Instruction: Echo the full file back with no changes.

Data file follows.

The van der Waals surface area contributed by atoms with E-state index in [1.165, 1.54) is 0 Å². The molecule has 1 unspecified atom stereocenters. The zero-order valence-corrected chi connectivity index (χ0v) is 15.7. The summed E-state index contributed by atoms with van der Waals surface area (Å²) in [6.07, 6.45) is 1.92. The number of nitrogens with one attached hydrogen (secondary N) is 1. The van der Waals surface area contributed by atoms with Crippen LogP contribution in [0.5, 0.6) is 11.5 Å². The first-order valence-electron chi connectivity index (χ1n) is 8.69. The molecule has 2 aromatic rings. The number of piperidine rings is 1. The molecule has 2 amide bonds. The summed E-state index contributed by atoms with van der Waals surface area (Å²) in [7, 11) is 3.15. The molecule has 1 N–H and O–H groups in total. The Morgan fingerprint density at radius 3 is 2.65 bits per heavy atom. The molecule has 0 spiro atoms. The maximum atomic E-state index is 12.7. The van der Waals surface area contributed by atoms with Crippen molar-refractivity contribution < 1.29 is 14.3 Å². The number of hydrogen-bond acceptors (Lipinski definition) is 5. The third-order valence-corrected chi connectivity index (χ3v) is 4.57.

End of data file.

The van der Waals surface area contributed by atoms with E-state index in [1.165, 1.54) is 0 Å². The molecule has 1 unspecified atom stereocenters. The zero-order valence-corrected chi connectivity index (χ0v) is 15.7. The summed E-state index contributed by atoms with van der Waals surface area (Å²) in [6.07, 6.45) is 1.92. The number of nitrogens with one attached hydrogen (secondary N) is 1. The van der Waals surface area contributed by atoms with Crippen LogP contribution in [0.5, 0.6) is 11.5 Å². The first-order valence-electron chi connectivity index (χ1n) is 8.69. The molecule has 2 aromatic rings. The number of piperidine rings is 1. The molecule has 2 amide bonds. The summed E-state index contributed by atoms with van der Waals surface area (Å²) in [7, 11) is 3.15. The molecule has 1 N–H and O–H groups in total. The Morgan fingerprint density at radius 3 is 2.65 bits per heavy atom. The molecule has 0 spiro atoms. The maximum atomic E-state index is 12.7. The van der Waals surface area contributed by atoms with Crippen molar-refractivity contribution < 1.29 is 14.3 Å². The number of hydrogen-bond acceptors (Lipinski definition) is 5. The third-order valence-corrected chi connectivity index (χ3v) is 4.57.